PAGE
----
Meghan Markle got engaged to Prince Harry of Britain late last month. Royal engagements are always high-profile gossip fodder, but this one had an extra wrinkle: Markle is biracial, and people are racist. British publications immediately began to sensationalize the fact that Markle is not white as mayonnaise, and racists immediately began to bluster about all the different reasons why she wasn’t a fit bride which definitely had nothing to do with her race.
The response in America has mostly been extremely positive, as black women resorted to #blackgirlmagic to celebrate the marriage scheduled for the coming spring. But it turns out even these joyful responses can be ill-considered, as they can reveal harmful attitudes. Case in point: Good Morning America’s recent article on the subject.
The replies to this tweet should tell you all you need to know about it. Go ahead. Click on the tweet and read them. Take your time.
It shouldn’t surprise you that a lot of people find that headline insulting. It implies that the thing black women are “hoping” for, deep down, is to marry a rich white prince. Specifically, the prince of a country with a rich history of colonialism, racism, oppression and slavery. Good Morning America’s article isn’t particularly interested in historical context here, though, they’re really just after a puff piece about how great this wedding will be.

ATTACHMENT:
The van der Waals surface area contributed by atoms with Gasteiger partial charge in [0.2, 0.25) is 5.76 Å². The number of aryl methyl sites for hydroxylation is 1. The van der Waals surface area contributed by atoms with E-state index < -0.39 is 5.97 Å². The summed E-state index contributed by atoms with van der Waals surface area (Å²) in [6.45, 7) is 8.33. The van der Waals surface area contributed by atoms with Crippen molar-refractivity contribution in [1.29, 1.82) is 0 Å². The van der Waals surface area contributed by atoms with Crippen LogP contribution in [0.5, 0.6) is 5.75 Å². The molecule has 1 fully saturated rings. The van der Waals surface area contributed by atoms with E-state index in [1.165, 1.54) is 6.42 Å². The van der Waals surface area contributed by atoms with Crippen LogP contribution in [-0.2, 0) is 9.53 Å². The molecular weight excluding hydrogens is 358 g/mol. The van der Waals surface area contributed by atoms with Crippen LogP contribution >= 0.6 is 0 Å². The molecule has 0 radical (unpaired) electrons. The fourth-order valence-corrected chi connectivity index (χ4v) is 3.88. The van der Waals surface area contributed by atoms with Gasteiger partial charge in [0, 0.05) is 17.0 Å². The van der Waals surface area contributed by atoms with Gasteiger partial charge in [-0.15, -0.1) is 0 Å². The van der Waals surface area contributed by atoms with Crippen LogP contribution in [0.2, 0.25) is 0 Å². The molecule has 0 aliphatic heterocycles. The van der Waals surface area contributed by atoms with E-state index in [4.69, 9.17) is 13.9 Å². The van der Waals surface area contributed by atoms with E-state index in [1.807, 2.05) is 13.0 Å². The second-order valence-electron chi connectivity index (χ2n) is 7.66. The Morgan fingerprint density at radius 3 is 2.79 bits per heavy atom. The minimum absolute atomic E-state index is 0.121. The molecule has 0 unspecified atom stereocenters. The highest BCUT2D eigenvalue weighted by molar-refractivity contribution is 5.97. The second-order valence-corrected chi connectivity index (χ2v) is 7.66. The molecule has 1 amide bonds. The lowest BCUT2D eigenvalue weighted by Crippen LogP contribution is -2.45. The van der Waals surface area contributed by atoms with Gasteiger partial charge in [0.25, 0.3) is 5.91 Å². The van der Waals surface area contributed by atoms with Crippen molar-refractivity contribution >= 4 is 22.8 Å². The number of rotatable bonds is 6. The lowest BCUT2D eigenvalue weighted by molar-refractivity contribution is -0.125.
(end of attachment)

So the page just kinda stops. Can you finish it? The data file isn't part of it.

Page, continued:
Perhaps the most interesting thing about the article is that it quotes Danielle Belton, the managing editor of The Root, talking about the fantasy of marrying a prince. Her quote in the article is uncomplicated, even sugary, and it sounds like a deliberate misquote given that Belton wrote a much better piece about the royal engagement four days before this one was published.
In her article, Belton quotes a tweet from The New York Times’ Nikole Hannah-Jones, saying “Have black girls around the world been waiting for the moment that their colonizers had someone in the family who looked like them?” Belton’s piece is a much more honest look at the actual response from black women, who are not so desperate and one-dimensional that the only thing they desire is to marry a guy with all the money, prestige and looks of Ed Sheeran.